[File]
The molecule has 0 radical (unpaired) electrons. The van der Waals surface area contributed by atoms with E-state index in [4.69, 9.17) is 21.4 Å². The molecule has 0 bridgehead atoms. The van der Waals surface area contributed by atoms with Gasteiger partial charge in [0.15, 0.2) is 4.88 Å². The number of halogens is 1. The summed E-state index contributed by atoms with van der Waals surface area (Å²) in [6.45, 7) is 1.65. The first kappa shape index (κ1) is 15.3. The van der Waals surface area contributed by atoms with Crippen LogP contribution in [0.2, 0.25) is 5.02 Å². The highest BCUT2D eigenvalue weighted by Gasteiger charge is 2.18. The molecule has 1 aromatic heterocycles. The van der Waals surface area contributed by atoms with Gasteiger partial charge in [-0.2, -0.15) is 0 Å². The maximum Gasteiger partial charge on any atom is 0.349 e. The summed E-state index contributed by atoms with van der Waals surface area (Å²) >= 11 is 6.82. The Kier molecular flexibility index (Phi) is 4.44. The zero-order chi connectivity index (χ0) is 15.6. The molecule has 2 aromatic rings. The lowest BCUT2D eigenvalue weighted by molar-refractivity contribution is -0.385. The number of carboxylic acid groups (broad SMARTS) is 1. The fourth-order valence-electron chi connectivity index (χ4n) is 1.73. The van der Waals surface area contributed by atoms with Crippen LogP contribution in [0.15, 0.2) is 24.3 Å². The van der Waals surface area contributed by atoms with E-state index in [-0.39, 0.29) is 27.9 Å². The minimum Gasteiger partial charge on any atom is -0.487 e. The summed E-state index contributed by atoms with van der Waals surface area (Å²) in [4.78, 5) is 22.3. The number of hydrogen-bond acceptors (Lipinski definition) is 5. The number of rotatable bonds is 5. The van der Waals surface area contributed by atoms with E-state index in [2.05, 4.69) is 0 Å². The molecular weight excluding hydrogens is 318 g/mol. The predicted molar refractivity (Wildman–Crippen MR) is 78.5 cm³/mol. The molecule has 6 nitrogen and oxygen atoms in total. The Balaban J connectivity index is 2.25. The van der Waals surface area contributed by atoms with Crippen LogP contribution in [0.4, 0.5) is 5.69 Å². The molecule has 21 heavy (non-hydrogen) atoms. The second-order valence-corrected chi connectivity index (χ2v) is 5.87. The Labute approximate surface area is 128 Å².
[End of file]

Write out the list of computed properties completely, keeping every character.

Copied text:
The molecule has 0 radical (unpaired) electrons. The van der Waals surface area contributed by atoms with E-state index in [4.69, 9.17) is 21.4 Å². The molecule has 0 bridgehead atoms. The van der Waals surface area contributed by atoms with Gasteiger partial charge in [0.15, 0.2) is 4.88 Å². The number of halogens is 1. The summed E-state index contributed by atoms with van der Waals surface area (Å²) in [6.45, 7) is 1.65. The first kappa shape index (κ1) is 15.3. The van der Waals surface area contributed by atoms with Crippen LogP contribution in [0.2, 0.25) is 5.02 Å². The highest BCUT2D eigenvalue weighted by Gasteiger charge is 2.18. The molecule has 1 aromatic heterocycles. The van der Waals surface area contributed by atoms with Gasteiger partial charge in [-0.2, -0.15) is 0 Å². The maximum Gasteiger partial charge on any atom is 0.349 e. The summed E-state index contributed by atoms with van der Waals surface area (Å²) >= 11 is 6.82. The Kier molecular flexibility index (Phi) is 4.44. The zero-order chi connectivity index (χ0) is 15.6. The molecule has 2 aromatic rings. The lowest BCUT2D eigenvalue weighted by molar-refractivity contribution is -0.385. The number of carboxylic acid groups (broad SMARTS) is 1. The fourth-order valence-electron chi connectivity index (χ4n) is 1.73. The van der Waals surface area contributed by atoms with Crippen LogP contribution in [0.15, 0.2) is 24.3 Å². The van der Waals surface area contributed by atoms with E-state index in [-0.39, 0.29) is 27.9 Å². The minimum Gasteiger partial charge on any atom is -0.487 e. The summed E-state index contributed by atoms with van der Waals surface area (Å²) in [4.78, 5) is 22.3. The number of hydrogen-bond acceptors (Lipinski definition) is 5. The number of rotatable bonds is 5. The van der Waals surface area contributed by atoms with E-state index in [2.05, 4.69) is 0 Å². The molecular weight excluding hydrogens is 318 g/mol. The predicted molar refractivity (Wildman–Crippen MR) is 78.5 cm³/mol. The molecule has 6 nitrogen and oxygen atoms in total. The Balaban J connectivity index is 2.25. The van der Waals surface area contributed by atoms with Crippen LogP contribution in [0.4, 0.5) is 5.69 Å². The molecule has 21 heavy (non-hydrogen) atoms. The second-order valence-corrected chi connectivity index (χ2v) is 5.87. The Labute approximate surface area is 128 Å².